How Homebuyers Can Cut Closing Costs.
You hear a lot about the down payment required to buy a home, but closing costs are also a significant consideration. You can't eliminate all or even most of these costs, but there are steps you can take to reduce them.
You can do this by understanding how much closing costs amount to early in the purchase process.
Several factors go into determining your closing costs. These vary depending on the state in which the property is located, local market traditions and from lender to lender.
You can't do much about the state requirements or local traditions, but you have choices based on the lender you choose: you can shop for your lender and negotiate some closing costs.
Ask About Costs When Prequalifying
When people first talk to a lender about prequalifying for a loan -- not pre-approval -- they tend to focus on what the lender wants rather than what they want as a borrower.
The lender wants to know about credit history, a down payment, job history and the like. As the borrower, you want to ask about closing costs that include interest rates, points and fees.
Interest rates and points are important, but your strongest negotiating position usually revolves around fees.
The costs you want to ask about are for document preparation, underwriting and origination, as well as third-party fees for title searches, title insurance, flood certifications, appraisals and anything else the lender wraps into closing costs.
Take a look at the second page of the official loan estimate for a good idea of what's included in closing costs. Keep in mind that you can't do much about government fees, which include recordings, taxes and other charges assessed by local and state agencies.
Still, shop with several lenders while prequalifying to learn what your closing cost options are.
Negotiable Closing Costs
Both broker and lender fees are negotiable, as these are controlled in-house by your broker and lender.
You can negotiate directly with them or even with the home seller to cover some of your closing costs.
What the seller covers is often a local tradition -- but not a legal requirement.
Brokers and lenders can waive and reduce fees. You may need to talk with a manager, but fee reductions do occur. You can also ask the lender to contract with less costly third-party service providers.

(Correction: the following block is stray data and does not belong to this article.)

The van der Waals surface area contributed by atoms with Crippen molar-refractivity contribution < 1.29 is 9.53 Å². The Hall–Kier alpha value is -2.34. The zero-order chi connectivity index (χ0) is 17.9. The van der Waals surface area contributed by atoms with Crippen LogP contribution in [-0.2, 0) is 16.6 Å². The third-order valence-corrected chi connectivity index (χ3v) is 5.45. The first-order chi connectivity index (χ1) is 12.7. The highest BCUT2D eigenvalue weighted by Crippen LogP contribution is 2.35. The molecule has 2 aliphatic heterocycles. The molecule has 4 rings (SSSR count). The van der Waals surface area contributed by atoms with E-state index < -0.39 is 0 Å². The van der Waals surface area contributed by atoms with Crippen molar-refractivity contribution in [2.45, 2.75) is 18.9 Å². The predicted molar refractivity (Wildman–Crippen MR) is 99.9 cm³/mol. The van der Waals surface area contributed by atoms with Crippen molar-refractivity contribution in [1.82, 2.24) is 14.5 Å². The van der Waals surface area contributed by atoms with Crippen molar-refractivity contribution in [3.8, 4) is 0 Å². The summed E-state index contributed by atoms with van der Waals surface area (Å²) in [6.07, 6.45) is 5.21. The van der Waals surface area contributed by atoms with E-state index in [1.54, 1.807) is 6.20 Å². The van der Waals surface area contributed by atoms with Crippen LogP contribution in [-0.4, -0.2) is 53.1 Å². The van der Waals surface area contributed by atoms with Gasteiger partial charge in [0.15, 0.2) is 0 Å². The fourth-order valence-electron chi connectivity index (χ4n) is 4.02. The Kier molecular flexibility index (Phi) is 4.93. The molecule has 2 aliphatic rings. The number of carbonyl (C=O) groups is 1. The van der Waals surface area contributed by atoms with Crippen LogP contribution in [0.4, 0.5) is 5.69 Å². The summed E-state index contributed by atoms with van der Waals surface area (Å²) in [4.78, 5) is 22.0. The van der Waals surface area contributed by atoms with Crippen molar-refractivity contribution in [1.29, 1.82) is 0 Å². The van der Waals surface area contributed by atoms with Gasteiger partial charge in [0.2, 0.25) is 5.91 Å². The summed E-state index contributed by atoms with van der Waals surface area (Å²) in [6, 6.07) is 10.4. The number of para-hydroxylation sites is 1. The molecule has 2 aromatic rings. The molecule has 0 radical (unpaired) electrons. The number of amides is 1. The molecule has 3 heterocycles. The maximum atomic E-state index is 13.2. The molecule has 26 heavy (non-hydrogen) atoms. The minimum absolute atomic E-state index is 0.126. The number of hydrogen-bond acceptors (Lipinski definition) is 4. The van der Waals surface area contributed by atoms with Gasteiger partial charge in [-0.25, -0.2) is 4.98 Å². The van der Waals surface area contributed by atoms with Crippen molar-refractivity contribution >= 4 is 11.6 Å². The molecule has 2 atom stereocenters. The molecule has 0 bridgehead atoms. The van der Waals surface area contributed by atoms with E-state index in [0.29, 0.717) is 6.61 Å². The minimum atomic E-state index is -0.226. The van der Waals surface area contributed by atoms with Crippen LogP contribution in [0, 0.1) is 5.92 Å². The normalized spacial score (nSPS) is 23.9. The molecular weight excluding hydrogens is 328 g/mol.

You can request a zero closing cost mortgage in which all costs are rolled into the loan. You'll eventually pay the costs over the length of the loan, but not upfront, when your other costs are already high.
Closing costs can include "garbage" or "junk" fees. These fees may or may not have merit. Studies show these often cannot be traced to a definitive cost for the lender. These fees have a history of being greatly inflated or completely irrelevant.
For instance, you might be charged $150 for courier fees that were never used, or which actually came to $25. The fee is avoidable altogether by using postal mail in a timely manner.
Always question fees with labels such as "administrative fee," "application fee," "appraisal review fee," "document preparation fee," "document review fee" and any other fees you don't clearly understand or agree with.
These are all part of lenders doing business. You wouldn't typically pay these for any other type of loan.
Keep a copy of the loan estimate you receive at the beginning of the process. Use it to compare with the final version known as the closing disclosure to ask about any unexplained changes. With a little effort on your part, you'll know exactly how much your closing costs will be.
(c) 2019 Benzinga.com. Benzinga does not provide investment advice. All rights reserved.
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|Date:||Aug 14, 2019|
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